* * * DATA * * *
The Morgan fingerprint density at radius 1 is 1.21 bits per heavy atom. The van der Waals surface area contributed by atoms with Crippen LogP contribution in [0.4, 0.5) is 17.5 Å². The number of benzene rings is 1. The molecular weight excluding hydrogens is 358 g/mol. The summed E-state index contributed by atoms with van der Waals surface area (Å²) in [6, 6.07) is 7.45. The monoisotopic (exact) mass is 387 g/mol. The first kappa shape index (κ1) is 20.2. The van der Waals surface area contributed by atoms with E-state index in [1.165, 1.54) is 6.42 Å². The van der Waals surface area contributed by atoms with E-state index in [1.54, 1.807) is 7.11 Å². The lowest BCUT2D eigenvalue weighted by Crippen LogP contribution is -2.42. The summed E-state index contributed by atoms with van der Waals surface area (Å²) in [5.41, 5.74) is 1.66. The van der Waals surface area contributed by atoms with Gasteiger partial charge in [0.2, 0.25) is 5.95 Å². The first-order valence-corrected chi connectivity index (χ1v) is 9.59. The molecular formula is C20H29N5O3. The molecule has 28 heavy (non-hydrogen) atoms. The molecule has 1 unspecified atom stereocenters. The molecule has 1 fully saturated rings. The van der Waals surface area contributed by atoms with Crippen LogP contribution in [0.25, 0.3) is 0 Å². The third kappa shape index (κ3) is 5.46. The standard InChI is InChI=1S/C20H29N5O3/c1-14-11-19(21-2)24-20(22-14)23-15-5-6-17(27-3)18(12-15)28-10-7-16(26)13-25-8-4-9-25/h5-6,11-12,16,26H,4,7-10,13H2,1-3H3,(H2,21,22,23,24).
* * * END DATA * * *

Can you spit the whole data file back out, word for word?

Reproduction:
The Morgan fingerprint density at radius 1 is 1.21 bits per heavy atom. The van der Waals surface area contributed by atoms with Crippen LogP contribution in [0.4, 0.5) is 17.5 Å². The number of benzene rings is 1. The molecular weight excluding hydrogens is 358 g/mol. The summed E-state index contributed by atoms with van der Waals surface area (Å²) in [6, 6.07) is 7.45. The monoisotopic (exact) mass is 387 g/mol. The first kappa shape index (κ1) is 20.2. The van der Waals surface area contributed by atoms with E-state index in [1.165, 1.54) is 6.42 Å². The van der Waals surface area contributed by atoms with E-state index in [1.54, 1.807) is 7.11 Å². The lowest BCUT2D eigenvalue weighted by Crippen LogP contribution is -2.42. The summed E-state index contributed by atoms with van der Waals surface area (Å²) in [5.41, 5.74) is 1.66. The van der Waals surface area contributed by atoms with Gasteiger partial charge in [0.2, 0.25) is 5.95 Å². The first-order valence-corrected chi connectivity index (χ1v) is 9.59. The molecular formula is C20H29N5O3. The molecule has 28 heavy (non-hydrogen) atoms. The molecule has 1 unspecified atom stereocenters. The molecule has 1 fully saturated rings. The van der Waals surface area contributed by atoms with Crippen LogP contribution in [0.25, 0.3) is 0 Å². The third kappa shape index (κ3) is 5.46. The standard InChI is InChI=1S/C20H29N5O3/c1-14-11-19(21-2)24-20(22-14)23-15-5-6-17(27-3)18(12-15)28-10-7-16(26)13-25-8-4-9-25/h5-6,11-12,16,26H,4,7-10,13H2,1-3H3,(H2,21,22,23,24).